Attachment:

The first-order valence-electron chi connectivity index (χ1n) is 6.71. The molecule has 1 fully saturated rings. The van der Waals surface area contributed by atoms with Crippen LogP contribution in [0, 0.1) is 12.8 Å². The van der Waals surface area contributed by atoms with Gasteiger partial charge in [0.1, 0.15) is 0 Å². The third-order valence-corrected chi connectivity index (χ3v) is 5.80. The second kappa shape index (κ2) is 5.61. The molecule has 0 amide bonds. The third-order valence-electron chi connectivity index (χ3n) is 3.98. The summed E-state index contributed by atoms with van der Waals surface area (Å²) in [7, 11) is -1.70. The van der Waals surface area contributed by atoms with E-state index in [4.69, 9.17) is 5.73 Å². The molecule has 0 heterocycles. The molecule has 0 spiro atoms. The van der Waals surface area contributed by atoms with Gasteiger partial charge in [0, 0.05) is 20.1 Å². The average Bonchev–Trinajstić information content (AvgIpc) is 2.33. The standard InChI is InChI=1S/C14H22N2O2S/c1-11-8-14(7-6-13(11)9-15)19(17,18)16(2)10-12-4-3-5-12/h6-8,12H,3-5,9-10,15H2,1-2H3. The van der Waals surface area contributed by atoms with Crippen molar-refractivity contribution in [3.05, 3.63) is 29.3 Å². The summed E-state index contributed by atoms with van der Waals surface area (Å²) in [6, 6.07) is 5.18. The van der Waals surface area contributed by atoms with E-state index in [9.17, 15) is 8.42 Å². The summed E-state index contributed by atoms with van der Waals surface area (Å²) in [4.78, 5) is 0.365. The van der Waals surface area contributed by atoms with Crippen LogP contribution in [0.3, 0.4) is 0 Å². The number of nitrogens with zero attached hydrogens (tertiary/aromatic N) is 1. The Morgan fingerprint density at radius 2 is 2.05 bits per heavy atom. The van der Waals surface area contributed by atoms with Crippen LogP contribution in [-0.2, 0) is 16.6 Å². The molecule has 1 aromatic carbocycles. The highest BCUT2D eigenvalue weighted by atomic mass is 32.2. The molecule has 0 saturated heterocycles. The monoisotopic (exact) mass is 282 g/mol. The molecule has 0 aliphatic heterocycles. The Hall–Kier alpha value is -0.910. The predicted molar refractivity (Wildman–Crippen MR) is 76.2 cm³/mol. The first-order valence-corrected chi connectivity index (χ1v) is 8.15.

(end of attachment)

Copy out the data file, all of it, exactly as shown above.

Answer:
The first-order valence-electron chi connectivity index (χ1n) is 6.71. The molecule has 1 fully saturated rings. The van der Waals surface area contributed by atoms with Crippen LogP contribution in [0, 0.1) is 12.8 Å². The van der Waals surface area contributed by atoms with Gasteiger partial charge in [0.1, 0.15) is 0 Å². The third-order valence-corrected chi connectivity index (χ3v) is 5.80. The second kappa shape index (κ2) is 5.61. The molecule has 0 amide bonds. The third-order valence-electron chi connectivity index (χ3n) is 3.98. The summed E-state index contributed by atoms with van der Waals surface area (Å²) in [7, 11) is -1.70. The van der Waals surface area contributed by atoms with E-state index in [4.69, 9.17) is 5.73 Å². The molecule has 0 heterocycles. The molecule has 0 spiro atoms. The van der Waals surface area contributed by atoms with Gasteiger partial charge in [0, 0.05) is 20.1 Å². The average Bonchev–Trinajstić information content (AvgIpc) is 2.33. The standard InChI is InChI=1S/C14H22N2O2S/c1-11-8-14(7-6-13(11)9-15)19(17,18)16(2)10-12-4-3-5-12/h6-8,12H,3-5,9-10,15H2,1-2H3. The van der Waals surface area contributed by atoms with Crippen molar-refractivity contribution in [3.05, 3.63) is 29.3 Å². The summed E-state index contributed by atoms with van der Waals surface area (Å²) in [6, 6.07) is 5.18. The van der Waals surface area contributed by atoms with E-state index in [9.17, 15) is 8.42 Å². The summed E-state index contributed by atoms with van der Waals surface area (Å²) in [4.78, 5) is 0.365. The van der Waals surface area contributed by atoms with Crippen LogP contribution in [0.3, 0.4) is 0 Å². The number of nitrogens with zero attached hydrogens (tertiary/aromatic N) is 1. The Morgan fingerprint density at radius 2 is 2.05 bits per heavy atom. The van der Waals surface area contributed by atoms with Crippen LogP contribution in [-0.2, 0) is 16.6 Å². The molecule has 1 aromatic carbocycles. The highest BCUT2D eigenvalue weighted by atomic mass is 32.2. The molecule has 0 saturated heterocycles. The monoisotopic (exact) mass is 282 g/mol. The molecule has 0 aliphatic heterocycles. The Hall–Kier alpha value is -0.910. The predicted molar refractivity (Wildman–Crippen MR) is 76.2 cm³/mol. The first-order valence-corrected chi connectivity index (χ1v) is 8.15.